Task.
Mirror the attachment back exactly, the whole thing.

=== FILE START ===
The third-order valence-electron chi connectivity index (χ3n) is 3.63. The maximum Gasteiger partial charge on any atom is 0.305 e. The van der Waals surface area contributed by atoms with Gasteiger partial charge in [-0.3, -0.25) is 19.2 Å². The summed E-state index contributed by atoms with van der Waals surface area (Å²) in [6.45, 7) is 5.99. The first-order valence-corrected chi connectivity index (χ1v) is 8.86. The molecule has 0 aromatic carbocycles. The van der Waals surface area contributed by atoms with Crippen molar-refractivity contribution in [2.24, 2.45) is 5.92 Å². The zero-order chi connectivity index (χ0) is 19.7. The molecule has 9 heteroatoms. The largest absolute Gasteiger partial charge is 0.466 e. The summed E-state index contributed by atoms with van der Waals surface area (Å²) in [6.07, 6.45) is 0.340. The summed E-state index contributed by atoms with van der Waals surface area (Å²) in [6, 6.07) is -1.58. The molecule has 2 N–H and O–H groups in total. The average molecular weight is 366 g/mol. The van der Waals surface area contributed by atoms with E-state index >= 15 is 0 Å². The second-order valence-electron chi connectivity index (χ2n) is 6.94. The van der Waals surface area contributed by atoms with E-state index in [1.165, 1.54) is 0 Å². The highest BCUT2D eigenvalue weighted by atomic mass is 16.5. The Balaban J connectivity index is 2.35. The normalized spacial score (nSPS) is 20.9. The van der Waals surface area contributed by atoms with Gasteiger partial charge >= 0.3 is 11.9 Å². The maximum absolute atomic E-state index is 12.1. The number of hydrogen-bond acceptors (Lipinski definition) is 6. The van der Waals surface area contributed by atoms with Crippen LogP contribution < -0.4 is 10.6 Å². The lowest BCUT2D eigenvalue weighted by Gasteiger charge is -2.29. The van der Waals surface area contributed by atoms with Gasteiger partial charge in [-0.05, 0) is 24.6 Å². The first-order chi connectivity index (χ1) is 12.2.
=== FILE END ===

The third-order valence-electron chi connectivity index (χ3n) is 3.63. The maximum Gasteiger partial charge on any atom is 0.305 e. The van der Waals surface area contributed by atoms with Gasteiger partial charge in [-0.3, -0.25) is 19.2 Å². The summed E-state index contributed by atoms with van der Waals surface area (Å²) in [6.45, 7) is 5.99. The first-order valence-corrected chi connectivity index (χ1v) is 8.86. The molecule has 0 aromatic carbocycles. The van der Waals surface area contributed by atoms with Crippen molar-refractivity contribution in [2.24, 2.45) is 5.92 Å². The zero-order chi connectivity index (χ0) is 19.7. The molecule has 9 heteroatoms. The largest absolute Gasteiger partial charge is 0.466 e. The summed E-state index contributed by atoms with van der Waals surface area (Å²) in [6.07, 6.45) is 0.340. The summed E-state index contributed by atoms with van der Waals surface area (Å²) in [6, 6.07) is -1.58. The molecule has 2 N–H and O–H groups in total. The average molecular weight is 366 g/mol. The van der Waals surface area contributed by atoms with E-state index >= 15 is 0 Å². The second-order valence-electron chi connectivity index (χ2n) is 6.94. The van der Waals surface area contributed by atoms with E-state index in [1.165, 1.54) is 0 Å². The highest BCUT2D eigenvalue weighted by atomic mass is 16.5. The Balaban J connectivity index is 2.35. The normalized spacial score (nSPS) is 20.9. The van der Waals surface area contributed by atoms with Gasteiger partial charge >= 0.3 is 11.9 Å². The maximum absolute atomic E-state index is 12.1. The number of hydrogen-bond acceptors (Lipinski definition) is 6. The van der Waals surface area contributed by atoms with Crippen LogP contribution < -0.4 is 10.6 Å². The lowest BCUT2D eigenvalue weighted by Gasteiger charge is -2.29. The van der Waals surface area contributed by atoms with Gasteiger partial charge in [-0.05, 0) is 24.6 Å². The first-order chi connectivity index (χ1) is 12.2.